I know you never nod off during Sunday worship.
But let’s just say, that for some totally crazy reason that you nodded off during worship last Sunday. And then you woke up, of all places, at the beginning of the sermon. Then after attending to your drool, you might have felt particularly confused…because on the screen in front of you…you thought you saw slides of: a pineapple cake, a winged bat, children on a jungle gym, Spiderman, a glimpse at the Netflix series Stranger Things, and a glass ball with a beautiful image inside. And even in your stupor, none of those images struck you as being straight from the scriptures.
You might have connected pieces all on your own, or heard my introduction, putting the pieces together for you. Indeed, all the images had something in common: they each were somehow upside down or connected to the upside down. If you weren’t there on Sunday and pride yourself as being quite astute, you might have put those words above together as you read this article, like pieces of a puzzle to be solved. You might have done that through mind gymnastics or through the strong hint of the title at the top. But if you did miss it on Sunday, you can listen to it here… (You will miss the images, but I could send them to you if you really wanted to see them.)
When something is upside down, like the image was in the glass ball, we gain a different perspective. We see an alternative way of looking at it. That perspective may be off-putting. Or, it may be challenging and bring us greater understanding, as we come see things in a new and unconventional way.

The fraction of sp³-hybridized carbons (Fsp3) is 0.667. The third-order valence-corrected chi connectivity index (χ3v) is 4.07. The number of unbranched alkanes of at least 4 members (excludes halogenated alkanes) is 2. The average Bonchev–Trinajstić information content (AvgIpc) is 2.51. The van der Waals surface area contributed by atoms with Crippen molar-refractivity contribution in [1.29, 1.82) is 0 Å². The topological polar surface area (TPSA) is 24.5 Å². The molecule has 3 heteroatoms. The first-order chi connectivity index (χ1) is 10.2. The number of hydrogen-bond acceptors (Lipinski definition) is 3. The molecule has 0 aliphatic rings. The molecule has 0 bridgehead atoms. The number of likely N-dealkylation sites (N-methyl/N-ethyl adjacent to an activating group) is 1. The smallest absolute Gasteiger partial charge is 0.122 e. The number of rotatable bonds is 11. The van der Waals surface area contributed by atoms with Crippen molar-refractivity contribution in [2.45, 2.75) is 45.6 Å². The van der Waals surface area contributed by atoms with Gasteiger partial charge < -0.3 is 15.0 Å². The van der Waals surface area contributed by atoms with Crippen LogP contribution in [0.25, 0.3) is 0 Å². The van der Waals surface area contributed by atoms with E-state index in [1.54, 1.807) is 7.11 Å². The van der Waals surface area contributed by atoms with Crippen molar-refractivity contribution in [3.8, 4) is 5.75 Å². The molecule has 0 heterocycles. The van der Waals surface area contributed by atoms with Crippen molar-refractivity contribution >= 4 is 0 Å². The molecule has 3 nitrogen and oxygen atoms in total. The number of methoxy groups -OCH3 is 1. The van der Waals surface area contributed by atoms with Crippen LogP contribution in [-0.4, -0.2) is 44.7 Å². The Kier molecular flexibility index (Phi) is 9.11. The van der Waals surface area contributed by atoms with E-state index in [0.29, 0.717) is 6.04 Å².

The way that Jesus both lived out and described the Kingdom of God was for some a chaotic image of what they expected; completely upside down and simply not right. But for others, his descriptions of this distinct, divergent, uniquely unconventional, and clearly world-changing Kingdom were compelling, even though perplexing. And this described not only the kingdom itself, but the core identity of this deeply upside down King, himself.
On Sunday we looked into Mark 10:35-45 and its depiction of Jesus showing the disciples, and us, another way of living. Jesus came to wait upon others, not to be waited on. The king of kings came to give up his life for the sake of the people. He said it’s about serving, not about greatness; it’s about submitting to and caring for the needs of others, not being first.
It’s a very hard calling, but Jesus, through his words, through his life, and yes, through his death, showed us how. Jesus described for us the very heart of the gospel. And he called for the community of the church, including our church, to pour forth from that gospel. “Business as usual” is not what Jesus lived out or called us to be a part of. The upside down King and his Kingdom beckon us.